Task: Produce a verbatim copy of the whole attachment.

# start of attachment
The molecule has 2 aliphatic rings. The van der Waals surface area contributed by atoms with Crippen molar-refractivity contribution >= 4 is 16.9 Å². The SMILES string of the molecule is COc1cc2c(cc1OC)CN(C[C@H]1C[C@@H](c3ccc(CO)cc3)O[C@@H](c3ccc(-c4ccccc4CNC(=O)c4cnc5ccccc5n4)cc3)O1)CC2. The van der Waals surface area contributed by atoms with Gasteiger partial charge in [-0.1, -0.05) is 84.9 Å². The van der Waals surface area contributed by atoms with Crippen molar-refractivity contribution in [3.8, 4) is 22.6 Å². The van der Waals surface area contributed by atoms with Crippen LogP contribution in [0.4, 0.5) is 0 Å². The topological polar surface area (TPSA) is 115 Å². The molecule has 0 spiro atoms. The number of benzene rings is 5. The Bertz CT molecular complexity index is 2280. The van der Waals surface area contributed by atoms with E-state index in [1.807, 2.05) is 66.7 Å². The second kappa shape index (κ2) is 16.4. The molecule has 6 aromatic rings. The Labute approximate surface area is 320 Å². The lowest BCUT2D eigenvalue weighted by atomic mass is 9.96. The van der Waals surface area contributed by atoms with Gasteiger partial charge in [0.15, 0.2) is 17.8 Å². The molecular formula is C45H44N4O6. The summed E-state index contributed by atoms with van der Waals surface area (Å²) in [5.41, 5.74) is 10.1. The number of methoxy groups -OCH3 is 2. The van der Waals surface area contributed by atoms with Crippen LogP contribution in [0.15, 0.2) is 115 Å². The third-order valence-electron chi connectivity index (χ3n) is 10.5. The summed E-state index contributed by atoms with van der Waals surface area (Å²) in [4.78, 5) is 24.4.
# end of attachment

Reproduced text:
The molecule has 2 aliphatic rings. The van der Waals surface area contributed by atoms with Crippen molar-refractivity contribution >= 4 is 16.9 Å². The SMILES string of the molecule is COc1cc2c(cc1OC)CN(C[C@H]1C[C@@H](c3ccc(CO)cc3)O[C@@H](c3ccc(-c4ccccc4CNC(=O)c4cnc5ccccc5n4)cc3)O1)CC2. The van der Waals surface area contributed by atoms with Gasteiger partial charge in [-0.1, -0.05) is 84.9 Å². The van der Waals surface area contributed by atoms with Crippen molar-refractivity contribution in [3.8, 4) is 22.6 Å². The van der Waals surface area contributed by atoms with Crippen LogP contribution in [0.4, 0.5) is 0 Å². The topological polar surface area (TPSA) is 115 Å². The molecule has 0 spiro atoms. The number of benzene rings is 5. The Bertz CT molecular complexity index is 2280. The van der Waals surface area contributed by atoms with E-state index in [1.807, 2.05) is 66.7 Å². The second kappa shape index (κ2) is 16.4. The molecule has 6 aromatic rings. The Labute approximate surface area is 320 Å². The lowest BCUT2D eigenvalue weighted by atomic mass is 9.96. The van der Waals surface area contributed by atoms with Gasteiger partial charge in [0.15, 0.2) is 17.8 Å². The molecular formula is C45H44N4O6. The summed E-state index contributed by atoms with van der Waals surface area (Å²) in [5.41, 5.74) is 10.1. The number of methoxy groups -OCH3 is 2. The van der Waals surface area contributed by atoms with Crippen LogP contribution in [0.15, 0.2) is 115 Å². The third-order valence-electron chi connectivity index (χ3n) is 10.5. The summed E-state index contributed by atoms with van der Waals surface area (Å²) in [4.78, 5) is 24.4.